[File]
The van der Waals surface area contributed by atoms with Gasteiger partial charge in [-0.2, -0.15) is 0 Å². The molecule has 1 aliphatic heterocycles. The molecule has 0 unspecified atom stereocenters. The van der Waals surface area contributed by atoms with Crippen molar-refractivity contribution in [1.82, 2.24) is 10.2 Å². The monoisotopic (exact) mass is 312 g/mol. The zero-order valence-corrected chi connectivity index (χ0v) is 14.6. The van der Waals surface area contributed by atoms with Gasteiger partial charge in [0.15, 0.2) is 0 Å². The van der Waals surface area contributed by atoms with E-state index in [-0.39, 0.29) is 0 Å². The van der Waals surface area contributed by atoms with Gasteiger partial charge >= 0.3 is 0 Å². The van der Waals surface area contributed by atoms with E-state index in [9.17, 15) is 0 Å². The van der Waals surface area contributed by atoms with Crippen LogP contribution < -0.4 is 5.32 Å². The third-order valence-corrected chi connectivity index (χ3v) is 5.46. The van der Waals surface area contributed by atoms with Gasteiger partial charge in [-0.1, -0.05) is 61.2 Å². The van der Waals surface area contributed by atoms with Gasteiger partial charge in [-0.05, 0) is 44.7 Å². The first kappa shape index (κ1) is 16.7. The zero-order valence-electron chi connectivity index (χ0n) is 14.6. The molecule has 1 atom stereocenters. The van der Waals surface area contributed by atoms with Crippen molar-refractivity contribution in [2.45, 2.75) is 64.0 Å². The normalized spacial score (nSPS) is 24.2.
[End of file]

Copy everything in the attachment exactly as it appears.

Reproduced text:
The van der Waals surface area contributed by atoms with Gasteiger partial charge in [-0.2, -0.15) is 0 Å². The molecule has 1 aliphatic heterocycles. The molecule has 0 unspecified atom stereocenters. The van der Waals surface area contributed by atoms with Crippen molar-refractivity contribution in [1.82, 2.24) is 10.2 Å². The monoisotopic (exact) mass is 312 g/mol. The zero-order valence-corrected chi connectivity index (χ0v) is 14.6. The van der Waals surface area contributed by atoms with Gasteiger partial charge in [0.15, 0.2) is 0 Å². The van der Waals surface area contributed by atoms with E-state index in [-0.39, 0.29) is 0 Å². The van der Waals surface area contributed by atoms with Gasteiger partial charge >= 0.3 is 0 Å². The van der Waals surface area contributed by atoms with E-state index in [9.17, 15) is 0 Å². The van der Waals surface area contributed by atoms with Crippen LogP contribution < -0.4 is 5.32 Å². The third-order valence-corrected chi connectivity index (χ3v) is 5.46. The van der Waals surface area contributed by atoms with Gasteiger partial charge in [-0.1, -0.05) is 61.2 Å². The van der Waals surface area contributed by atoms with Gasteiger partial charge in [-0.05, 0) is 44.7 Å². The first kappa shape index (κ1) is 16.7. The zero-order valence-electron chi connectivity index (χ0n) is 14.6. The molecule has 1 atom stereocenters. The van der Waals surface area contributed by atoms with Crippen molar-refractivity contribution in [2.45, 2.75) is 64.0 Å². The normalized spacial score (nSPS) is 24.2.